Of all the things my mother cooked when I was growing up, this may be the one that I end up doing the most explaining about. It’s not like any other fried chicken I’ve ever eaten or heard about, and people often tell me that it’s unlike any fried chicken they’ve had, either.
Technically, it’s not even just fried: it’s fried and then baked. But it’s the breading that’s most unusual. Mom uses Italian bread crumbs and Parmesan cheese, and the coating isn’t light and crispy—it’s substantial and crunchy, and not at all greasy, despite being fried in a nice big puddle of oil.
Growing up, I didn’t like meat. Even when I was eating baby food, mom had to hide the meat behind my veggies to get me to eat it. But the cool thing about fried-chicken nights, to me, was that I could get the total yum of mom’s fried chicken without eating the meat, if I played my cards right:
Card #1: Eat plenty of the pancakes. (“Pancakes” = the fritter-like things my mom made from leftover breading ingredients, and my favorite part of the meal, with the exception of…)
Card #2: See if you can cadge some chicken skin from someone, or manage to eat just the skin off a piece without mom noticing.
Mom HATED it when I ate just the skin from a piece of chicken, but she eventually got used to the idea that there was no way she was going to force me to eat the chicken, so she may as well let me have a piece of skin and give the meat to someone who wanted it. But it took years. And the innate stubbornness of her darling daughter.
I’m calling this “weekend cooking” because it’s just plain time-consuming. It’s NOT hard, not at all. Just takes a while, especially if you make a lot, and if you’re anything like my mom, you’re not going to bother making it unless you make a lot. I suppose if you only made as many pieces as would fit in one frying pan, the time factor would be much lessened. Hypothetically, of course, because I have never seen mom make less than ten pounds of fried chicken at once. In the summer, it’s good cold the next day. In the winter, if there’s any left over, it’s great reheated.
Munchkin The Elder always calls this “Nana’s Famous Fried Chicken”, but growing up, it was just fried chicken. I didn’t have any other kind until I was an adult. All other kinds are some weird substitute. And these days, I often even eat the meat.
It’s kind of like me, too, now that I think about it. A little Italian, but not in all that overt a way, and American, but in just a weird enough way that people kind of wonder. It’s multicultural fried chicken—yeah, that’s it!
Nana’s Famous Fried Chicken
5-6 pounds chicken parts (mom does 10 pounds of leg quarters; I use thighs)
Oil for frying (I used more than a pint, but less than a quart, for this amount of chicken)
The Breading, dish 1 (halve if you don’t want pancakes from the leftover):
6 eggs, beaten with
1 T. oil and
1 T. water
The Breading, dish 2 (halve if you don’t want pancakes from the leftover):
1 can (15 ounces) Italian Breadcrumbs (or make your own)
1 cup Parmesan cheese (yes, in the green can. Cope.)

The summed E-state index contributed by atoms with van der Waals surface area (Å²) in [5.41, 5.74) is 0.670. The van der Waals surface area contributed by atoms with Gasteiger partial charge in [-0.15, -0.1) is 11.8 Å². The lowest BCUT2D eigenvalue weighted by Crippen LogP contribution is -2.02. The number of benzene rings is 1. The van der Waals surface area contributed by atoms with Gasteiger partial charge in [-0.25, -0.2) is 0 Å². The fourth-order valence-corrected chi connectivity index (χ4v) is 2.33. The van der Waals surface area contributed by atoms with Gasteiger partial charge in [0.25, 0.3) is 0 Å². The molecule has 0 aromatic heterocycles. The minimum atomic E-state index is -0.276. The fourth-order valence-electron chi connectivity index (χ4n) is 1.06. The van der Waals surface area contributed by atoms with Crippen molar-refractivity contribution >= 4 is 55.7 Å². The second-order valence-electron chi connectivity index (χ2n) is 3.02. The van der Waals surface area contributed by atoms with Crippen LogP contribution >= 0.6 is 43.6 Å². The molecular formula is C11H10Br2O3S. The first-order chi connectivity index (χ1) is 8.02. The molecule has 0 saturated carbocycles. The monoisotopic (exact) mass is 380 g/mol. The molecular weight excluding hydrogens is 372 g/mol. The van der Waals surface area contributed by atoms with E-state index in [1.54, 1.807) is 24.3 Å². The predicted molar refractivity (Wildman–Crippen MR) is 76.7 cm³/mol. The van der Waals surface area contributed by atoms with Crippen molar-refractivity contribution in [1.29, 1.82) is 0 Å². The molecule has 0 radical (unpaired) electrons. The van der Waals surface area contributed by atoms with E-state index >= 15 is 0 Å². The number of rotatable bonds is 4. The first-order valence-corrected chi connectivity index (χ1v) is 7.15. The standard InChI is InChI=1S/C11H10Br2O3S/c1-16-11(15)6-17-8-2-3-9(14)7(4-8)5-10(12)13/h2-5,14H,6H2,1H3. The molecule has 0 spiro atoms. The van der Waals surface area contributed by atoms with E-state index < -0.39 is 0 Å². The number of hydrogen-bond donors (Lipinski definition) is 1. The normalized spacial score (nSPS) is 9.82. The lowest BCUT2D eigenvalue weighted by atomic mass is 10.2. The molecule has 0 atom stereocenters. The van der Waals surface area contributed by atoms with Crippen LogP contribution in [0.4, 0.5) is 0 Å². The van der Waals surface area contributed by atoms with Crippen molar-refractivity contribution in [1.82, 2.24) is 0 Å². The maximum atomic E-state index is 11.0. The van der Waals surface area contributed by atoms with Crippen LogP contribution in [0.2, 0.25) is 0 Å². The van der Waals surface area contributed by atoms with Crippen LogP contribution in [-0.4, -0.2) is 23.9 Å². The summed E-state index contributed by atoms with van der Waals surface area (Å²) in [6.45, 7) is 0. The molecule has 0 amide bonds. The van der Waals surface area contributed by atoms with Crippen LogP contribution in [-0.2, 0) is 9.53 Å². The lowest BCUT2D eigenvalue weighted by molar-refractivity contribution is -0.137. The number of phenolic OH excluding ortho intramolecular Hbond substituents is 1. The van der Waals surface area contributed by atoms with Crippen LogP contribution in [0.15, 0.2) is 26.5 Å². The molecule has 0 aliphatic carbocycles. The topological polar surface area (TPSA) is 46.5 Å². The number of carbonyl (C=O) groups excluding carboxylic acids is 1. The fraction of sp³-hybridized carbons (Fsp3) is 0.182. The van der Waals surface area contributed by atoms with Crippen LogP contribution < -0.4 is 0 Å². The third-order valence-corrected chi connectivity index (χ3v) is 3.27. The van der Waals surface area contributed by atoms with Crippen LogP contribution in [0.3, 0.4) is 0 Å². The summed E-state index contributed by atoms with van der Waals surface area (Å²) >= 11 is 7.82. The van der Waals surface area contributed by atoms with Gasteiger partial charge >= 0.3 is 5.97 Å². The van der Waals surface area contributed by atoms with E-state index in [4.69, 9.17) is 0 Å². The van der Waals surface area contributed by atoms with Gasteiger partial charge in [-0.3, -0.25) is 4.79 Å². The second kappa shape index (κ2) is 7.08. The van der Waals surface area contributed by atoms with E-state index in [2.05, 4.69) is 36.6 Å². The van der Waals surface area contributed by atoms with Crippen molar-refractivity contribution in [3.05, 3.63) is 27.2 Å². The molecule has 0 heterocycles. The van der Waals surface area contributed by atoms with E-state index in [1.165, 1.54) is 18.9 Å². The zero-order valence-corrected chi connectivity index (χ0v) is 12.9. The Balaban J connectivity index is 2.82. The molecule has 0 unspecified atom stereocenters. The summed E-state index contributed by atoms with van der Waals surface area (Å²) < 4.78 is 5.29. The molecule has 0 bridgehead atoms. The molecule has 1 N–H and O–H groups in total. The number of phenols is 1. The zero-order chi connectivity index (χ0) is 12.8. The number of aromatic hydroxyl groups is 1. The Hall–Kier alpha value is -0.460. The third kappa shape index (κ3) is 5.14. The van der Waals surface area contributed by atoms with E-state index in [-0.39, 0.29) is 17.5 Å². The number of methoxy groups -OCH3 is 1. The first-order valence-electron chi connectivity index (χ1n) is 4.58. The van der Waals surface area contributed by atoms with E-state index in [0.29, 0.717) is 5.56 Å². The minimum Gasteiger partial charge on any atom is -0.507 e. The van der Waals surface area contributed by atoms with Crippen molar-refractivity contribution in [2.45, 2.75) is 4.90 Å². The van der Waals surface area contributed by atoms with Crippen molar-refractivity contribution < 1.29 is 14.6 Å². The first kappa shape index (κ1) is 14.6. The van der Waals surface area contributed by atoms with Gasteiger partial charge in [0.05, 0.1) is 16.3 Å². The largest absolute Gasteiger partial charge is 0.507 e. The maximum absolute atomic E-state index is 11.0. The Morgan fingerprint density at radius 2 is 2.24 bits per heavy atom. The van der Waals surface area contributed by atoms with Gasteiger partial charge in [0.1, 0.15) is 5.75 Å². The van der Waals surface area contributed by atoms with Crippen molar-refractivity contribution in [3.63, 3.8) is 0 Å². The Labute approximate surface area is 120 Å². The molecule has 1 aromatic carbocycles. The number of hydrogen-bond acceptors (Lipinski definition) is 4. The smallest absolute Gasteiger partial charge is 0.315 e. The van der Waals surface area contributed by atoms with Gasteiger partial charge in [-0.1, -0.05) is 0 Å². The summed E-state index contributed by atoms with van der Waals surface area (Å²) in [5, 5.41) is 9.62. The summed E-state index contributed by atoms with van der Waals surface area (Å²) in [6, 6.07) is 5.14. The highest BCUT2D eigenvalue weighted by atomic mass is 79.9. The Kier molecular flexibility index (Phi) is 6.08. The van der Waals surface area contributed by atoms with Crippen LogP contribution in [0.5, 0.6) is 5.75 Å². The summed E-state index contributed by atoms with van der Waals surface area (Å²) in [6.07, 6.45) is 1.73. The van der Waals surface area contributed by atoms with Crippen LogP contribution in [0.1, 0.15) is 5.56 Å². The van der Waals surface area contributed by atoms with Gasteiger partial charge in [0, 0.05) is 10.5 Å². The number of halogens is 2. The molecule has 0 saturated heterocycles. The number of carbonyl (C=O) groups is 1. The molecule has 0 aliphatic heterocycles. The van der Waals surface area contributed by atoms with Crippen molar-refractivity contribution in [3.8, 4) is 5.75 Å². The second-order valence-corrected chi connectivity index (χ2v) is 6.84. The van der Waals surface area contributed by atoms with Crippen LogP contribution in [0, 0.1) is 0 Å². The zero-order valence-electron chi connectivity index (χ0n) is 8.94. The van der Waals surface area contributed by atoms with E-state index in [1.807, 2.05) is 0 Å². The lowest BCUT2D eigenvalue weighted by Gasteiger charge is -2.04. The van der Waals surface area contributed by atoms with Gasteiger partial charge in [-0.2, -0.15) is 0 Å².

1 T. granulated garlic / garlic powder
1/2 tsp. salt
1/4 tsp. pepper
1 tsp. dried basil
With one hand, dip the chicken pieces one at a time into the egg mixture. Place the chicken into the breading dish and use the other hand to cover the chicken with bread crumbs. This way, you won’t bread your fingers. Bread all the chicken pieces one at a time that way, and place them on a dish that will fit in your fridge (layers are fine). Let rest for 30 minutes to 3 hours in the fridge.
If you’re making pancakes, mix the bread crumbs and egg mixture together, add 1 to 1 1/2 cups of water to the mixture to make a thick batter, then let sit covered in the fridge until the chicken is done frying.
Preheat oven to 350F. Fill a heavy frying pan (I use cast iron. Mom often used whatever she had handy, and for a while, she used an electric skillet) with enough oil to go up to about halfway on the chicken pieces. I started with about a pint in my 10-inch iron skillet. Heat on medium-high until a piece of breading sizzles when it hits the oil.
Fry a few pieces at a time (as many as will fit in your skillet — I did 3 at a time), turning once, until both sides are browned as brown as you like it. Place the fried pieces on a cookie sheet in the oven. Mom says to tell you it’s not done yet. Keep frying and adding the new pieces to the oven to finish cooking. By the time you’re done, the pieces you put in first will be perfect. If you’re not making the pancakes, go ahead and serve those pieces, turn off the oven with the rest of the chicken in it, and let it heat through while you eat. Otherwise, leave the oven on, make the pancakes (see next paragraph), and by the time you’re done with those, all the chicken should be done.
To make the pancakes, just fry 1/4-cup-or-so portions of the batter, turning once, until they’re as brown as the chicken or a little browner. Don’t worry if the oil foams up so you can’t see the pancakes — it’ll die down in time for you to flip them.